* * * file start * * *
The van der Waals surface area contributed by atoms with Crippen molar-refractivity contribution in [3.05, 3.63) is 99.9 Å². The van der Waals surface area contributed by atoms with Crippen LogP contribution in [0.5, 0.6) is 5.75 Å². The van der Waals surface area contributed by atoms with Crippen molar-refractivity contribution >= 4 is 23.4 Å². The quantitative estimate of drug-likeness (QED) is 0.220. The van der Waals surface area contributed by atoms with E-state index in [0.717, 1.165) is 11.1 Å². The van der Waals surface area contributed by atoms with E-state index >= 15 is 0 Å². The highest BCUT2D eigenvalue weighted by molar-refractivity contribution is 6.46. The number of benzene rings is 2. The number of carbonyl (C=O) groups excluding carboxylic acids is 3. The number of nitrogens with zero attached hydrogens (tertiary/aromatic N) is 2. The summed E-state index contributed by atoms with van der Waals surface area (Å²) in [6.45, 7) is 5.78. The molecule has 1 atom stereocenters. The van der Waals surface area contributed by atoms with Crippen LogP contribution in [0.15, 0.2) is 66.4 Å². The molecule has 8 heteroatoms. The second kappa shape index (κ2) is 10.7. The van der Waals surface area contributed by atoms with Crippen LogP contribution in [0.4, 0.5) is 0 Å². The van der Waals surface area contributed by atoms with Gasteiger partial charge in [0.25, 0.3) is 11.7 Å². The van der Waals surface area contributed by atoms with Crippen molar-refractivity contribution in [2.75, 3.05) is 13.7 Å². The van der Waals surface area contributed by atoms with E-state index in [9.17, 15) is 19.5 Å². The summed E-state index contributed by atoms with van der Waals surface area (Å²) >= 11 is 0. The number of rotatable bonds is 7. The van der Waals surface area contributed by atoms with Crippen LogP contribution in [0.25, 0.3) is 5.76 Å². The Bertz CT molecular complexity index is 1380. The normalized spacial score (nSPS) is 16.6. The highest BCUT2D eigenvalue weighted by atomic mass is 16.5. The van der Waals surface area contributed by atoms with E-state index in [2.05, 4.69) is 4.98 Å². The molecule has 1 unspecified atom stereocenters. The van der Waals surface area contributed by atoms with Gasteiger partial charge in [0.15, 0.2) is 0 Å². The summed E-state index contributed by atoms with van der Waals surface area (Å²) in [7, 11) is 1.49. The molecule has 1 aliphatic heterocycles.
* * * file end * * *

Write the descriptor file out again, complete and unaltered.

The van der Waals surface area contributed by atoms with Crippen molar-refractivity contribution in [3.05, 3.63) is 99.9 Å². The van der Waals surface area contributed by atoms with Crippen LogP contribution in [0.5, 0.6) is 5.75 Å². The van der Waals surface area contributed by atoms with Crippen molar-refractivity contribution >= 4 is 23.4 Å². The quantitative estimate of drug-likeness (QED) is 0.220. The van der Waals surface area contributed by atoms with E-state index in [0.717, 1.165) is 11.1 Å². The van der Waals surface area contributed by atoms with E-state index >= 15 is 0 Å². The highest BCUT2D eigenvalue weighted by molar-refractivity contribution is 6.46. The number of benzene rings is 2. The number of carbonyl (C=O) groups excluding carboxylic acids is 3. The number of nitrogens with zero attached hydrogens (tertiary/aromatic N) is 2. The summed E-state index contributed by atoms with van der Waals surface area (Å²) in [6.45, 7) is 5.78. The molecule has 1 atom stereocenters. The van der Waals surface area contributed by atoms with Crippen LogP contribution in [0.15, 0.2) is 66.4 Å². The molecule has 8 heteroatoms. The second kappa shape index (κ2) is 10.7. The van der Waals surface area contributed by atoms with Crippen LogP contribution in [0.4, 0.5) is 0 Å². The van der Waals surface area contributed by atoms with Gasteiger partial charge in [0.25, 0.3) is 11.7 Å². The van der Waals surface area contributed by atoms with Crippen molar-refractivity contribution in [2.75, 3.05) is 13.7 Å². The van der Waals surface area contributed by atoms with E-state index in [9.17, 15) is 19.5 Å². The summed E-state index contributed by atoms with van der Waals surface area (Å²) >= 11 is 0. The number of rotatable bonds is 7. The van der Waals surface area contributed by atoms with Crippen LogP contribution in [0.25, 0.3) is 5.76 Å². The Bertz CT molecular complexity index is 1380. The normalized spacial score (nSPS) is 16.6. The highest BCUT2D eigenvalue weighted by atomic mass is 16.5. The van der Waals surface area contributed by atoms with E-state index in [2.05, 4.69) is 4.98 Å². The molecule has 1 unspecified atom stereocenters. The van der Waals surface area contributed by atoms with Gasteiger partial charge in [0.15, 0.2) is 0 Å². The summed E-state index contributed by atoms with van der Waals surface area (Å²) in [7, 11) is 1.49. The molecule has 1 aliphatic heterocycles.